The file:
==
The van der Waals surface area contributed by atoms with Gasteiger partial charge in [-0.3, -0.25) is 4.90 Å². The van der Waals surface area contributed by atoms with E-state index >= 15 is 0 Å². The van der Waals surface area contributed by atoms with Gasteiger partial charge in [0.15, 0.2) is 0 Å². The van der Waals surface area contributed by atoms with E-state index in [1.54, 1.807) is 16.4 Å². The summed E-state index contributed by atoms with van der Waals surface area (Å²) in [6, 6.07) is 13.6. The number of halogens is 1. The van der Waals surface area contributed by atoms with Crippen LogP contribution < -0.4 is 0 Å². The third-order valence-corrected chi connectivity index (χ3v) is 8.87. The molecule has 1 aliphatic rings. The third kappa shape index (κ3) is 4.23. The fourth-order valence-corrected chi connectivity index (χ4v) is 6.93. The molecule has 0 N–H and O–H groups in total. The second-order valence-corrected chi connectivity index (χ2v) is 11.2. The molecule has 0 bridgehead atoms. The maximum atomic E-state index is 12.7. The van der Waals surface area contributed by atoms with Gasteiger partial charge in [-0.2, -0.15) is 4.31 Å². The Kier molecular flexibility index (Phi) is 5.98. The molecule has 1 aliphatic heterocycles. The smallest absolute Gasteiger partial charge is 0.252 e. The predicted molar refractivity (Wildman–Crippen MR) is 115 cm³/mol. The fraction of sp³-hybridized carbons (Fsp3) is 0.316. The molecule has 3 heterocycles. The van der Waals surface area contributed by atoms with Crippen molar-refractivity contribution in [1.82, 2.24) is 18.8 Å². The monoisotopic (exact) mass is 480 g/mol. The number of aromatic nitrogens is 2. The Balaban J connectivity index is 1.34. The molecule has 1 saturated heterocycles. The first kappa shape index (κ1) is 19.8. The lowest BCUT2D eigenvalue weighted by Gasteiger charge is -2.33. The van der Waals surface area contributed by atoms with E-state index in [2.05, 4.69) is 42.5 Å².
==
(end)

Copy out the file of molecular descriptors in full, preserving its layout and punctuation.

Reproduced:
The van der Waals surface area contributed by atoms with Gasteiger partial charge in [-0.3, -0.25) is 4.90 Å². The van der Waals surface area contributed by atoms with E-state index >= 15 is 0 Å². The van der Waals surface area contributed by atoms with Gasteiger partial charge in [0.15, 0.2) is 0 Å². The van der Waals surface area contributed by atoms with E-state index in [1.54, 1.807) is 16.4 Å². The summed E-state index contributed by atoms with van der Waals surface area (Å²) in [6, 6.07) is 13.6. The number of halogens is 1. The van der Waals surface area contributed by atoms with Crippen LogP contribution < -0.4 is 0 Å². The third-order valence-corrected chi connectivity index (χ3v) is 8.87. The molecule has 1 aliphatic rings. The third kappa shape index (κ3) is 4.23. The fourth-order valence-corrected chi connectivity index (χ4v) is 6.93. The molecule has 0 N–H and O–H groups in total. The second-order valence-corrected chi connectivity index (χ2v) is 11.2. The molecule has 0 bridgehead atoms. The maximum atomic E-state index is 12.7. The van der Waals surface area contributed by atoms with Gasteiger partial charge in [-0.2, -0.15) is 4.31 Å². The Kier molecular flexibility index (Phi) is 5.98. The molecule has 1 aliphatic heterocycles. The smallest absolute Gasteiger partial charge is 0.252 e. The predicted molar refractivity (Wildman–Crippen MR) is 115 cm³/mol. The fraction of sp³-hybridized carbons (Fsp3) is 0.316. The molecule has 3 heterocycles. The van der Waals surface area contributed by atoms with Crippen molar-refractivity contribution in [1.82, 2.24) is 18.8 Å². The monoisotopic (exact) mass is 480 g/mol. The number of aromatic nitrogens is 2. The Balaban J connectivity index is 1.34. The molecule has 1 saturated heterocycles. The first kappa shape index (κ1) is 19.8. The lowest BCUT2D eigenvalue weighted by Gasteiger charge is -2.33. The van der Waals surface area contributed by atoms with E-state index in [2.05, 4.69) is 42.5 Å².